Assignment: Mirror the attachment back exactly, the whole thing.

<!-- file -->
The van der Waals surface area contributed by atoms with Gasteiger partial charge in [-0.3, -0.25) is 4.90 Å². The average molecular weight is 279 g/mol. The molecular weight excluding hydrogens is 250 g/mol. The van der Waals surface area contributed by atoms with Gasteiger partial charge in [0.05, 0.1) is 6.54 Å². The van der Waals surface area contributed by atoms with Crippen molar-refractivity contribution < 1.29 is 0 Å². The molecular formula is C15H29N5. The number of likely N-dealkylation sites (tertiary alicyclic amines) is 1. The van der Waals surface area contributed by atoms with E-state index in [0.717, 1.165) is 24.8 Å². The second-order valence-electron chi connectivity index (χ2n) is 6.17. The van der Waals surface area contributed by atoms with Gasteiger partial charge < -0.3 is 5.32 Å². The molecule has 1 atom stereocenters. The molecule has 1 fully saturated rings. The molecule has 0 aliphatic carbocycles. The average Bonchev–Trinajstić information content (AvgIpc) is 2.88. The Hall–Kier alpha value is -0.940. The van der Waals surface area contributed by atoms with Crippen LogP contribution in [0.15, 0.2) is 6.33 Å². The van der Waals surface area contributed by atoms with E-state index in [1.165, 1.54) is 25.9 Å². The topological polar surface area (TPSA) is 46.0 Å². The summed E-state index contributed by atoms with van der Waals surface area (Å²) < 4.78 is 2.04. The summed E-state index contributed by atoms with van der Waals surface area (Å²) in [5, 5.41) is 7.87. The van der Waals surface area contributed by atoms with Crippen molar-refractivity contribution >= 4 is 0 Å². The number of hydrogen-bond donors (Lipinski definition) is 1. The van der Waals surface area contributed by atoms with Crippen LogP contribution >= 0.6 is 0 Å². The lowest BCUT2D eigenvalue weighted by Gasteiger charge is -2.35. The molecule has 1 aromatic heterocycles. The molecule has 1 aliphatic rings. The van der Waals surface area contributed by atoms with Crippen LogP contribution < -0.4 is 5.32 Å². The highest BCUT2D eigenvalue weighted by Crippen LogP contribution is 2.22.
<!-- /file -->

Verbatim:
The van der Waals surface area contributed by atoms with Gasteiger partial charge in [-0.3, -0.25) is 4.90 Å². The average molecular weight is 279 g/mol. The molecular weight excluding hydrogens is 250 g/mol. The van der Waals surface area contributed by atoms with Gasteiger partial charge in [0.05, 0.1) is 6.54 Å². The van der Waals surface area contributed by atoms with Crippen molar-refractivity contribution < 1.29 is 0 Å². The molecular formula is C15H29N5. The number of likely N-dealkylation sites (tertiary alicyclic amines) is 1. The van der Waals surface area contributed by atoms with E-state index in [0.717, 1.165) is 24.8 Å². The second-order valence-electron chi connectivity index (χ2n) is 6.17. The van der Waals surface area contributed by atoms with Gasteiger partial charge < -0.3 is 5.32 Å². The molecule has 1 atom stereocenters. The molecule has 1 fully saturated rings. The molecule has 0 aliphatic carbocycles. The average Bonchev–Trinajstić information content (AvgIpc) is 2.88. The Hall–Kier alpha value is -0.940. The van der Waals surface area contributed by atoms with Crippen LogP contribution in [0.15, 0.2) is 6.33 Å². The van der Waals surface area contributed by atoms with E-state index in [1.165, 1.54) is 25.9 Å². The topological polar surface area (TPSA) is 46.0 Å². The summed E-state index contributed by atoms with van der Waals surface area (Å²) < 4.78 is 2.04. The summed E-state index contributed by atoms with van der Waals surface area (Å²) in [5, 5.41) is 7.87. The van der Waals surface area contributed by atoms with Crippen molar-refractivity contribution >= 4 is 0 Å². The number of hydrogen-bond donors (Lipinski definition) is 1. The van der Waals surface area contributed by atoms with Crippen LogP contribution >= 0.6 is 0 Å². The lowest BCUT2D eigenvalue weighted by Gasteiger charge is -2.35. The molecule has 1 aromatic heterocycles. The molecule has 1 aliphatic rings. The van der Waals surface area contributed by atoms with Crippen LogP contribution < -0.4 is 5.32 Å². The highest BCUT2D eigenvalue weighted by Crippen LogP contribution is 2.22.